History Of Brighton And Environs - Online Book

From The Earliest Known Period To The Present Time.

Home | Order | Support | About | Contact | Search

Share page  

Previous Contents Next

persons imploy'd with their boats, near 30,000 pounds' sterling value of quicksilver; great quantities of her cargo were carried off by people from different parts, 60 of whom perish'd on the Beach, Downs, and other places; one was shot, and one broke his thigh ; but, notwithstanding those accidents, great numbers still continued to search, and often found some of her cargo, so that this may justly be recorded ye most extraordinary wreck that ever happen'd on any part of ye coasts of this Kingdom."
It was the sad loss of life occasioned by these catastrophes that induced the Incumbent of Eastdean and two neighbouring parishes, —the Rev. Jonathan Darby, a man of benevolent and philanthropic ideas, — to avert them if possible. He accordingly caused a cavern of considerable dimensions (consisting of a staircase opening from the beach, a dining room, and inner chamber), to be excavated in the cliff, above the flow of the tide, where unfortunate sailors might escape from the waters on their being cast ashore; and on many a stormy night did he wend his way to the cave and exhibit a light, to caution mariners on their too near approach. It is asserted that in consequence of his taking these pre­cautionary measures he, on one occasion, saved the lives of 12 seamen from a Dutch vessel. At last he fell a victim to his praiseworthy efforts; in the year 172G he contracted a cold and died. The cavern is situated about a mile eastward of Birling Gap,—and to this day is called " Parson Darby's Hole."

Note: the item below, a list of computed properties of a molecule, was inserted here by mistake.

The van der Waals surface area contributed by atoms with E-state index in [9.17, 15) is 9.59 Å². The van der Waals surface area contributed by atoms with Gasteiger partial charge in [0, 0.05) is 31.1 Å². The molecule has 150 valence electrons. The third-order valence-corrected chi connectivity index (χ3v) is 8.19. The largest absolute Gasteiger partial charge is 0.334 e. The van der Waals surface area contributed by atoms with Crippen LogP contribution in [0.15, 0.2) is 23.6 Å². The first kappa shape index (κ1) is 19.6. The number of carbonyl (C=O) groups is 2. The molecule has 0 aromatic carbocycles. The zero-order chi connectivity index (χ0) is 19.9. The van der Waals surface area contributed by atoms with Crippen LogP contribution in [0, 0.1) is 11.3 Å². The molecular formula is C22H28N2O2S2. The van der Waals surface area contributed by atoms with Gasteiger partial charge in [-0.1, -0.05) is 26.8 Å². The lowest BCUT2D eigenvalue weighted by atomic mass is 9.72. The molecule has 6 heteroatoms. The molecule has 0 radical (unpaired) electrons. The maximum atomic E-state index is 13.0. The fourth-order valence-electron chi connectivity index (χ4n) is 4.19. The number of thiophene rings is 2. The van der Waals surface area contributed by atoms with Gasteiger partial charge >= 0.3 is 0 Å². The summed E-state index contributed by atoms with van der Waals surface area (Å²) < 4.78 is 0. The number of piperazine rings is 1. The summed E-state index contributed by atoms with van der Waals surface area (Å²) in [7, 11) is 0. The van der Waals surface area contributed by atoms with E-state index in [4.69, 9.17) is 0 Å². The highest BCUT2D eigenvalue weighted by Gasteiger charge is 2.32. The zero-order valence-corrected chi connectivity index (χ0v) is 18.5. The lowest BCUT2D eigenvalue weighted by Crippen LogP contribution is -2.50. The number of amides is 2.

"The Charles's" before alluded to, are among the highest cliffs on the Sussex coast, being upwards of 500ft. Here great numbers of birds, including the raven, congregate and breed, but many of them at the latter part of the season migrate to warmer climates. The eggs of these birds are considered a great luxury, and in the procuring of them persons run the hazard of losing their lives. The following is the mode in which eggs are collected:
Previous Contents Next